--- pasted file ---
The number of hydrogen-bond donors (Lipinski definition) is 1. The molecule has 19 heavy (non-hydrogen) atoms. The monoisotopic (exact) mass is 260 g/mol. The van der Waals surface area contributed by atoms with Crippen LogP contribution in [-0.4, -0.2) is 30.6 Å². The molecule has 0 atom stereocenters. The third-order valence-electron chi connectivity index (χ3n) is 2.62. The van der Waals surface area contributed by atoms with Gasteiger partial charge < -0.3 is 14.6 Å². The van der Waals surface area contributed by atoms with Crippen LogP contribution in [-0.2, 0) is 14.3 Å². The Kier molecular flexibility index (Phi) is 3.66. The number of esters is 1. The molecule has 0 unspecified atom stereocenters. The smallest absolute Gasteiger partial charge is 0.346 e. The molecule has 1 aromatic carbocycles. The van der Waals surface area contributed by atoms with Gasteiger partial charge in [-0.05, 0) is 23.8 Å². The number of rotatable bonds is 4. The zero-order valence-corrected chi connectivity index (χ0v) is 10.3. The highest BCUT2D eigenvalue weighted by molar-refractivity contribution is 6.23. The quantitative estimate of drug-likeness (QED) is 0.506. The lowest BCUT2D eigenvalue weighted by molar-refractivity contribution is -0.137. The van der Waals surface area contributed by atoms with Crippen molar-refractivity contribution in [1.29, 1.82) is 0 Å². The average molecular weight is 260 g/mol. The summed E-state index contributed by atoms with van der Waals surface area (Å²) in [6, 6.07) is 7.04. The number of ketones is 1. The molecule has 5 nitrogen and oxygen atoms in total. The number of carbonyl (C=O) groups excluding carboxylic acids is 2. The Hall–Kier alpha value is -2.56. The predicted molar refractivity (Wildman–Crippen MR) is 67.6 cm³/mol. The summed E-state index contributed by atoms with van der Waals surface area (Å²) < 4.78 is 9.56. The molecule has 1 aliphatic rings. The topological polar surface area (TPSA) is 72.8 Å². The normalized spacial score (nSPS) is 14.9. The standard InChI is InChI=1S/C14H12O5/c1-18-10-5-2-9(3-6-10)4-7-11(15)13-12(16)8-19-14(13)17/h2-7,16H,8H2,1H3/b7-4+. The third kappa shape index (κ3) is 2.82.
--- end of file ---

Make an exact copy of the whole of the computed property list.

The number of hydrogen-bond donors (Lipinski definition) is 1. The molecule has 19 heavy (non-hydrogen) atoms. The monoisotopic (exact) mass is 260 g/mol. The van der Waals surface area contributed by atoms with Crippen LogP contribution in [-0.4, -0.2) is 30.6 Å². The molecule has 0 atom stereocenters. The third-order valence-electron chi connectivity index (χ3n) is 2.62. The van der Waals surface area contributed by atoms with Gasteiger partial charge < -0.3 is 14.6 Å². The van der Waals surface area contributed by atoms with Crippen LogP contribution in [-0.2, 0) is 14.3 Å². The Kier molecular flexibility index (Phi) is 3.66. The number of esters is 1. The molecule has 0 unspecified atom stereocenters. The smallest absolute Gasteiger partial charge is 0.346 e. The molecule has 1 aromatic carbocycles. The van der Waals surface area contributed by atoms with Gasteiger partial charge in [-0.05, 0) is 23.8 Å². The number of rotatable bonds is 4. The zero-order valence-corrected chi connectivity index (χ0v) is 10.3. The highest BCUT2D eigenvalue weighted by molar-refractivity contribution is 6.23. The quantitative estimate of drug-likeness (QED) is 0.506. The lowest BCUT2D eigenvalue weighted by molar-refractivity contribution is -0.137. The van der Waals surface area contributed by atoms with Crippen molar-refractivity contribution in [1.29, 1.82) is 0 Å². The average molecular weight is 260 g/mol. The summed E-state index contributed by atoms with van der Waals surface area (Å²) in [6, 6.07) is 7.04. The number of ketones is 1. The molecule has 5 nitrogen and oxygen atoms in total. The number of carbonyl (C=O) groups excluding carboxylic acids is 2. The Hall–Kier alpha value is -2.56. The predicted molar refractivity (Wildman–Crippen MR) is 67.6 cm³/mol. The summed E-state index contributed by atoms with van der Waals surface area (Å²) < 4.78 is 9.56. The molecule has 1 aliphatic rings. The topological polar surface area (TPSA) is 72.8 Å². The normalized spacial score (nSPS) is 14.9. The standard InChI is InChI=1S/C14H12O5/c1-18-10-5-2-9(3-6-10)4-7-11(15)13-12(16)8-19-14(13)17/h2-7,16H,8H2,1H3/b7-4+. The third kappa shape index (κ3) is 2.82.